In its 2022 Annual Data Report, the Insurance Brokers Code Compliance Committee (IBCCC) welcomed an increase in the number of brokers that reported breaches and complaints but had concerns that too many continue to report zero breaches or complaints.
The report, based on data sourced from Code subscribers' Annual Compliance Statements (ACS) reveals that a notable 175 brokers reported no breaches, and 152 reported no complaints in the reporting period.
Chair of the IBCCC, Oscar Shub, expressed concern over these findings.
“The numbers are worrying and prompt important questions about the thoroughness of self-assessment. Are all issues being accurately reported? Transparency is paramount in maintaining trust within our industry.”
While more subscribers reported breaches in the 2022 ACS, the IBCCC believes there is still room for improvement around the diversity and effectiveness of the compliance frameworks in place across the industry.
Accurately identifying, reporting, and recording breaches are crucial aspects of the self-regulatory model.
The IBCCC also wants insurance brokers to look more closely at the root causes of breaches.
“We urge our subscribers to shift their focus from simply identifying the 'who' and 'what' of breaches to understanding 'why' they occur. This shift in perspective can lead to more effective preventive measures and ultimately better consumer outcomes,” said Mr. Shub.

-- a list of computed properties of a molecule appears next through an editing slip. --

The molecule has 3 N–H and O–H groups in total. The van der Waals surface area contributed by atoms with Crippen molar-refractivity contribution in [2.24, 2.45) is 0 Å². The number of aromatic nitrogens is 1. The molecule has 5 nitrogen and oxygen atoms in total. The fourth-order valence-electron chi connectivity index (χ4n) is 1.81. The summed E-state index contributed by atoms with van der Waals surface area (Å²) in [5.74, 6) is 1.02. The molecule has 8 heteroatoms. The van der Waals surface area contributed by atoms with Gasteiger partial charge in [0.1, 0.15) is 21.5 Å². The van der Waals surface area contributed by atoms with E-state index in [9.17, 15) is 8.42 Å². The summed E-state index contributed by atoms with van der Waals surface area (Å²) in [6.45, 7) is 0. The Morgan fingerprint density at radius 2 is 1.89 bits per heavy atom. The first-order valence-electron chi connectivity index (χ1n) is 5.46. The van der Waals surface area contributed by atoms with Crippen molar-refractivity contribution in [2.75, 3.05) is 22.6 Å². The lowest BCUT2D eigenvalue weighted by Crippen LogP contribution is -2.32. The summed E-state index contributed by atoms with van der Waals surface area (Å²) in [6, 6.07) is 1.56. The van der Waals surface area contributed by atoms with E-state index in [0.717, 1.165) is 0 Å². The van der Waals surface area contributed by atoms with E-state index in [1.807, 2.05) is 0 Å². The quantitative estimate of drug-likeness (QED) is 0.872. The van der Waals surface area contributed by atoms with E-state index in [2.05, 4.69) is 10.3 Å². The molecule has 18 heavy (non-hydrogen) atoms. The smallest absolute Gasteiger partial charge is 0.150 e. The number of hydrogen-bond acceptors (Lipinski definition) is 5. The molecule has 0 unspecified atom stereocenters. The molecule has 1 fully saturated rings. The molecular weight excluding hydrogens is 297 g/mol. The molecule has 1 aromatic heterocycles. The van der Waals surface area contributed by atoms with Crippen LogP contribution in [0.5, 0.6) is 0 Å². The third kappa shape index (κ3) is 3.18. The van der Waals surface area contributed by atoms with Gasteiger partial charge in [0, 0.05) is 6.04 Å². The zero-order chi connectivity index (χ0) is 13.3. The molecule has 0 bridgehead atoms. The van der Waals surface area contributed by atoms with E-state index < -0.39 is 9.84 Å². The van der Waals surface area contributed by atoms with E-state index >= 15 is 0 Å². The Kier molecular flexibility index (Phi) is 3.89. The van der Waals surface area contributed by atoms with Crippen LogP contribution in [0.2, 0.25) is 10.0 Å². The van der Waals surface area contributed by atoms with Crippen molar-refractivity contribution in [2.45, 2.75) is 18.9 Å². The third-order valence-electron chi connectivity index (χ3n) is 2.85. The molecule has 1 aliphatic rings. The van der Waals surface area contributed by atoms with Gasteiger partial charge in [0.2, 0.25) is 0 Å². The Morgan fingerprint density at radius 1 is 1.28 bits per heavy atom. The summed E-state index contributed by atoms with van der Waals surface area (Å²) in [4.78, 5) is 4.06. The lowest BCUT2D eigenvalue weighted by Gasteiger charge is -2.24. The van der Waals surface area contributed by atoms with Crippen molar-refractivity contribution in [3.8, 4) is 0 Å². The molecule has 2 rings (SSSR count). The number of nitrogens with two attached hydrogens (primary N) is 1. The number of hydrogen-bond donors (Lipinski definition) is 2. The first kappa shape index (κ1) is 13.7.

The most frequently reported breaches in 2022 related to purchasing insurance, managing claims, and adherence to legal requirements, comprising just over 78% of all reported breaches.
Mr. Shub noted that the continued frequency of these issues indicates that more needs to be done.
“Only with vigilance and continual improvement of processes and systems will we start to see positive changes in these reporting areas,” Mr. Shub said.
With the 2022 Code now in effect, the IBCCC expects breaches for the 2023 reporting period to rise.
“Regulatory changes often require a period of adjustment as industry adapts and integrates new compliance measures. An increase in reported breaches will demonstrate that insurance brokers are aligning their businesses with the updated standards,” Mr. Shub said.
The IBCCCs is committed to working with insurance brokers over the coming year to improve industry compliance, with the ultimate goal of creating better outcomes for consumers.
The purpose of the IBCCC is to monitor compliance with the Insurance Brokers Code of Practice to improve service standards of the insurance broking industry. It monitors, enforces and reports on Code compliance, while working to improve standards and promote good practices.